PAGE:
• Overcoming biases: Attribution theory can help us overcome biases in our thinking and behavior. By understanding the different factors that influence attribution, we can work to make more accurate attributions about the causes of behavior.
  • Applications in different areas of life: Attribution theory has several applications in different areas of life, such as in organizations, politics, and everyday life. By understanding attribution theory, we can develop effective strategies for communication, motivation, and behavior change.
  • Research in social psychology: Attribution theory has been the subject of extensive research in social psychology. This research has helped us understand how people make attributions and how these attributions influence their behavior.

II. Types of Attribution

Situational Attribution

Situational attribution is the tendency to analyze a person’s actions according to the situation that they are in. It is the assumption that an individual’s behavior is influenced by external factors, such as the environment, circumstances, or other people.

  • Example: If someone is late for a meeting, we may attribute it to traffic or a delay in public transportation.

Dispositional Attribution

Dispositional attribution is the tendency to overlook the situations that people are in and judge their behavior based on what we assume is their personality or internal characteristics. It is the assumption that a person’s behavior reflects their internal dispositions, such as their personality, values, or beliefs.

  • Example: If someone is late for a meeting, we may attribute it to their lack of punctuality or irresponsibility.

Covariation Model

The covariation model is a theory of attribution that suggests that people make causal attributions by analyzing information about the consistency, distinctiveness, and consensus of the behavior. This model proposes that people make attributions based on:

  1. Consistency: How consistently the behavior occurs across time and situations.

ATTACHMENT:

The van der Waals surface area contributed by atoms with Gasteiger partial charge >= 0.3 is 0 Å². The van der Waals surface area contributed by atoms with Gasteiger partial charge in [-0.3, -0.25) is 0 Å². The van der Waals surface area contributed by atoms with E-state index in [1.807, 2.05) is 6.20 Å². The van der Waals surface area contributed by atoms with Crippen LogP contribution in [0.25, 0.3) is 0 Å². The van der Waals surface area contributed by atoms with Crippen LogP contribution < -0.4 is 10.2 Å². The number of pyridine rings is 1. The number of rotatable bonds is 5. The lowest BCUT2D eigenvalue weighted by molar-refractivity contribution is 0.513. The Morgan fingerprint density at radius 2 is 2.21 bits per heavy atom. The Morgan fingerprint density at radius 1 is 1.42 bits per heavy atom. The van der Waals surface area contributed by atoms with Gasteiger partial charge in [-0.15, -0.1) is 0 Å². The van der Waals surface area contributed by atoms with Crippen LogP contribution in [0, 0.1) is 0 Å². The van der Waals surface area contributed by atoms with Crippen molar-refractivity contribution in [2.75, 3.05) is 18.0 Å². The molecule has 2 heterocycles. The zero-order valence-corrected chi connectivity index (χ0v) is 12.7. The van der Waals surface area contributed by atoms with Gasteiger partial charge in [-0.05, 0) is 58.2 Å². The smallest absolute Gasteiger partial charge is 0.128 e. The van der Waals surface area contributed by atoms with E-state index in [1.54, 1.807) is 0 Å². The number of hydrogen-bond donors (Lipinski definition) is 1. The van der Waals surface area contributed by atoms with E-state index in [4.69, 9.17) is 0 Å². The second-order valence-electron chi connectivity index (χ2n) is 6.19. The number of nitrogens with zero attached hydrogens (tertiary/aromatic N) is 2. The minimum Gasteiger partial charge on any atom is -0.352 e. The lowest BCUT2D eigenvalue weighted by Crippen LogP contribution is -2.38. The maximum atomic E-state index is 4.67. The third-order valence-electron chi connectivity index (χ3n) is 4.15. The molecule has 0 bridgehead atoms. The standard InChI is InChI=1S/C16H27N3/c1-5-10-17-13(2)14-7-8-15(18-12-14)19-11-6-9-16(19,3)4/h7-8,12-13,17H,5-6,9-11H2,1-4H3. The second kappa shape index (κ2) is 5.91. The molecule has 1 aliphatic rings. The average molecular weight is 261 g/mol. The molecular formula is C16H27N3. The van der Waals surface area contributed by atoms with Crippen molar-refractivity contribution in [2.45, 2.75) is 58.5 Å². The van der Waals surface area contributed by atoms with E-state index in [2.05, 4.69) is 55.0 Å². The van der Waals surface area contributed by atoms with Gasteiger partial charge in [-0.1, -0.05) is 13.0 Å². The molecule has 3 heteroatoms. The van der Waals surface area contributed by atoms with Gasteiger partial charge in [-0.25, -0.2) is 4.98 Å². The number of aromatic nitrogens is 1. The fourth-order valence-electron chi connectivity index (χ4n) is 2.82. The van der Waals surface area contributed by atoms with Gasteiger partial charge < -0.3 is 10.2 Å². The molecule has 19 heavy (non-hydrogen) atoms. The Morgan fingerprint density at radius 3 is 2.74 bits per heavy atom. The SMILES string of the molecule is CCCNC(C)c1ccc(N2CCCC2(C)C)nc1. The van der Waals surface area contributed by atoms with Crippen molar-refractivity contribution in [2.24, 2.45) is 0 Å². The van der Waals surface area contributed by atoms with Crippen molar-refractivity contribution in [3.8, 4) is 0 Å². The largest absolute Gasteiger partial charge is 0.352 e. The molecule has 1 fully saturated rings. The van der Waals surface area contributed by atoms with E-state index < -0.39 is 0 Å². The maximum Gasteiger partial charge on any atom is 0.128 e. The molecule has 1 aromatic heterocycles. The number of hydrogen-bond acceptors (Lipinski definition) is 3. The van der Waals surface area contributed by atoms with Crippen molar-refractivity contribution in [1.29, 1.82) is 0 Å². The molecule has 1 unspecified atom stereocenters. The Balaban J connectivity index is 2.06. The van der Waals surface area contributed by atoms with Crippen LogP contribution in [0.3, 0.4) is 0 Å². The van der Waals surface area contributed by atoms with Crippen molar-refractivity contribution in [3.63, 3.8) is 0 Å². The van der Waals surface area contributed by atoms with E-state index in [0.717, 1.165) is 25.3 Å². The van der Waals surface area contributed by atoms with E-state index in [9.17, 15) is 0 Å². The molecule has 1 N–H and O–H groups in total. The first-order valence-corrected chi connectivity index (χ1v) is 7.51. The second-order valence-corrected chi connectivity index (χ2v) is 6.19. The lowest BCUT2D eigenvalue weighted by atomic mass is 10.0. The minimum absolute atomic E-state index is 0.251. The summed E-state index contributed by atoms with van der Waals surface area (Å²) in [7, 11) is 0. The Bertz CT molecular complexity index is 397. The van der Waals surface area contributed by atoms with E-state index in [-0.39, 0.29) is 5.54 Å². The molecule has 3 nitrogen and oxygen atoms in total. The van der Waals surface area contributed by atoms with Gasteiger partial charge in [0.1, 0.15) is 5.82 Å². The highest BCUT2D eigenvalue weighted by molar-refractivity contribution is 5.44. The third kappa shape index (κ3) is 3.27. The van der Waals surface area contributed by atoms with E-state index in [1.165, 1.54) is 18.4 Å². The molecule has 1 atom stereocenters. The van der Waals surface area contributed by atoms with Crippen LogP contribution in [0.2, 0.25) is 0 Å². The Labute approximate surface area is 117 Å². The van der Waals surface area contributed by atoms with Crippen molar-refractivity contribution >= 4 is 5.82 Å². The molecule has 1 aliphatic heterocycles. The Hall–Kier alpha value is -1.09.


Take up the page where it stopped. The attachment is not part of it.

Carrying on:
2. Distinctiveness: How distinct the behavior is from other behaviors of the person.
  3. Consensus: How similar the behavior is to the behavior of others in the same situation.

Correspondent Inference Theory

The correspondent inference theory is a theory of attribution that suggests that people make inferences about the intentions and dispositions of others based on their behavior. This theory proposes that people make attributions based on:

  1. Degree of Choice: The degree to which the behavior is freely chosen.
  2. Social Undesirability: The extent to which the behavior is socially undesirable.
  3. Non-common Effects: The production of non-common effects by the behavior.

III. Factors Influencing Attribution

Locus of Control

Locus of control refers to an individual’s belief about the extent to which they can control events in their lives. There are two types of locus of control:

  1. Internal Locus of Control: People with an internal locus of control believe that their actions and decisions can influence outcomes.
  2. External Locus of Control: People with an external locus of control believe that outcomes are determined by external factors such as luck or fate.


Stability refers to the degree to which the cause of a behavior is perceived to be consistent over time. Attribution of behavior can be influenced by stability:

  • If a behavior is seen as stable, it is attributed to a relatively permanent characteristic of the person.
  • If a behavior is seen as unstable, it is attributed to a temporary situation.


Controllability refers to the degree to which the cause of a behavior is perceived to be under the control of the person. Attribution of behavior can be influenced by controllability:

  • If a behavior is seen as controllable, it is attributed to the person’s own actions.
  • If a behavior is seen as uncontrollable, it is attributed to external factors.

Actor-Observer Bias

The actor-observer bias refers to the tendency for people to attribute their own behavior to situational factors, while attributing the behavior of others to dispositional factors. This bias occurs because: